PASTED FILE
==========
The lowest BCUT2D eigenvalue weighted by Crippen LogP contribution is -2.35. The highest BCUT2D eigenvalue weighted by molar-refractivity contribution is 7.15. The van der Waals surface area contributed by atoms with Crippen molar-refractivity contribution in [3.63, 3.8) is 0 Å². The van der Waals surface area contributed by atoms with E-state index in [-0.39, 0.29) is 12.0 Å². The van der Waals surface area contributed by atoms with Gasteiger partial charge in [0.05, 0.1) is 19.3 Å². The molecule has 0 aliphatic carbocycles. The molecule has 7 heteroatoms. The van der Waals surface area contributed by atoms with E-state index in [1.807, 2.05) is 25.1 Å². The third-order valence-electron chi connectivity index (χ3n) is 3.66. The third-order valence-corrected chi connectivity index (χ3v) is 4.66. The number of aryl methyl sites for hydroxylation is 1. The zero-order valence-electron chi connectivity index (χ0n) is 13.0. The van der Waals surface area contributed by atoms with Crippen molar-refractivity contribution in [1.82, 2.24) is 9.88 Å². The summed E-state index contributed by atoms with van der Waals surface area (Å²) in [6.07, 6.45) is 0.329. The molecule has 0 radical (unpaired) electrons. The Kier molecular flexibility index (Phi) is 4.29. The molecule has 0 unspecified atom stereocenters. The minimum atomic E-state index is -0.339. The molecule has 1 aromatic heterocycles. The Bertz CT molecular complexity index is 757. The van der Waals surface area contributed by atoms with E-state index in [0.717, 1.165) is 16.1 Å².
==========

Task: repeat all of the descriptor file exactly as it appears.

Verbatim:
The lowest BCUT2D eigenvalue weighted by Crippen LogP contribution is -2.35. The highest BCUT2D eigenvalue weighted by molar-refractivity contribution is 7.15. The van der Waals surface area contributed by atoms with Crippen molar-refractivity contribution in [3.63, 3.8) is 0 Å². The van der Waals surface area contributed by atoms with E-state index in [-0.39, 0.29) is 12.0 Å². The van der Waals surface area contributed by atoms with Gasteiger partial charge in [0.05, 0.1) is 19.3 Å². The molecule has 0 aliphatic carbocycles. The molecule has 7 heteroatoms. The van der Waals surface area contributed by atoms with E-state index in [1.807, 2.05) is 25.1 Å². The third-order valence-electron chi connectivity index (χ3n) is 3.66. The third-order valence-corrected chi connectivity index (χ3v) is 4.66. The number of aryl methyl sites for hydroxylation is 1. The zero-order valence-electron chi connectivity index (χ0n) is 13.0. The van der Waals surface area contributed by atoms with Crippen molar-refractivity contribution in [1.82, 2.24) is 9.88 Å². The summed E-state index contributed by atoms with van der Waals surface area (Å²) in [6.07, 6.45) is 0.329. The molecule has 0 radical (unpaired) electrons. The Kier molecular flexibility index (Phi) is 4.29. The molecule has 0 unspecified atom stereocenters. The minimum atomic E-state index is -0.339. The molecule has 1 aromatic heterocycles. The Bertz CT molecular complexity index is 757. The van der Waals surface area contributed by atoms with E-state index in [0.717, 1.165) is 16.1 Å².